The message of the Gospel does more than offer an encouraging word to women in cultures that oppress them. It offers a critique of the entire culture, as well as the religions that drives them. What to us is a splendid love story of a King and His precious daughter is a life-changing, bond-breaking message to women in other parts of the globe.

All of that is to say, women’s ministry is about more than propping up our self-esteem when the world tears us down. Yes, healing and wholeness are important, and God offers us a love that the world cannot. But women’s ministry should be more. Women across the world are being oppressed, used, objectified, and devalued, but the Gospel has a message for them! In cultures where women are not allowed to make eye contact with men, we can share the story of Jesus, who broke his own cultural norms to seek out women and care for them. Here, we’re used to men talking to women so we forget how radical an act that was. But it was indeed radical, and other women need to hear it!

The message of the Gospel, the romance of the Gospel, is revolutionary. Let us not forget the implications it has, not just for ourselves but for women around the world. And we need to bring it to them. The boundaries of women’s ministry must not end in our own churches and small groups. They should expand across every tongue and nation.

As you think about women’s ministry in your own context, I challenge you to broaden your scope. Don’t minister to women solely to benefit those in your immediate area of influence. Dream bigger. Our churches need to be hubs for sending women out into the community and the larger world with the transformative message of the Gospel. Women all over the world are aching for it. The brightness of its message will surely sparkle in the darkness. The women are ripe for harvest! So go and reap. Millions of women are walking a step and a half behind their husbands, but God wants to hold them in His arms. We need to tell that love story.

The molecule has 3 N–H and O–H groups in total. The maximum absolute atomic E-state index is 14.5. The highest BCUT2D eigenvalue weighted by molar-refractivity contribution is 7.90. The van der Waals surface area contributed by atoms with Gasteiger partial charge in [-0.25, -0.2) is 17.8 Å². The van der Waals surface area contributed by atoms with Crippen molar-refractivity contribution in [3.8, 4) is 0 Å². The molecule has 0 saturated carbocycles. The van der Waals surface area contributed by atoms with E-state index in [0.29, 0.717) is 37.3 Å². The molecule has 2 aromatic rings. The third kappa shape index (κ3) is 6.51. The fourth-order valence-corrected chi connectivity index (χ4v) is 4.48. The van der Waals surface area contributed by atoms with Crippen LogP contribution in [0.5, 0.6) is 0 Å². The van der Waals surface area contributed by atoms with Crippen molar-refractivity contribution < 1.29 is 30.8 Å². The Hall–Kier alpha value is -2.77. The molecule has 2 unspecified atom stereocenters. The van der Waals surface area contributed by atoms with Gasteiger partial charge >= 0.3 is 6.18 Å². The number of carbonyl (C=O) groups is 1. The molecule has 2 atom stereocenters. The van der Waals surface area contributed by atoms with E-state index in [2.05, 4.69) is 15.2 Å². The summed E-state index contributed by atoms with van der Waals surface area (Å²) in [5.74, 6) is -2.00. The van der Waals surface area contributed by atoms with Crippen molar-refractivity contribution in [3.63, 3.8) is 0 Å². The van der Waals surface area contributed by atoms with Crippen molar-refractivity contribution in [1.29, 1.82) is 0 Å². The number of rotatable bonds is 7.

• Ritika says:

    Hi Sharon,

    I just wanted to let you know that I sent a reply through the “Contact” part of the web site and I don’t think it followed through to you. It just posted on the website publicly. I think there may be a glitch in that area.

    Thank you!

  • Nina says:

    Do you find that these women are receptive to receiving these truths? I am curious how you approach women with Captivating-type lessons to those who have been so devalued for most of their lives? Any suggestions?

  • Sharon says:

    You know that’s a really good question, Nina. I think that someone who has done ministry more regularly in a Muslim culture would be best to answer that, so if any of my readers in that part of the world cares to comment, please do!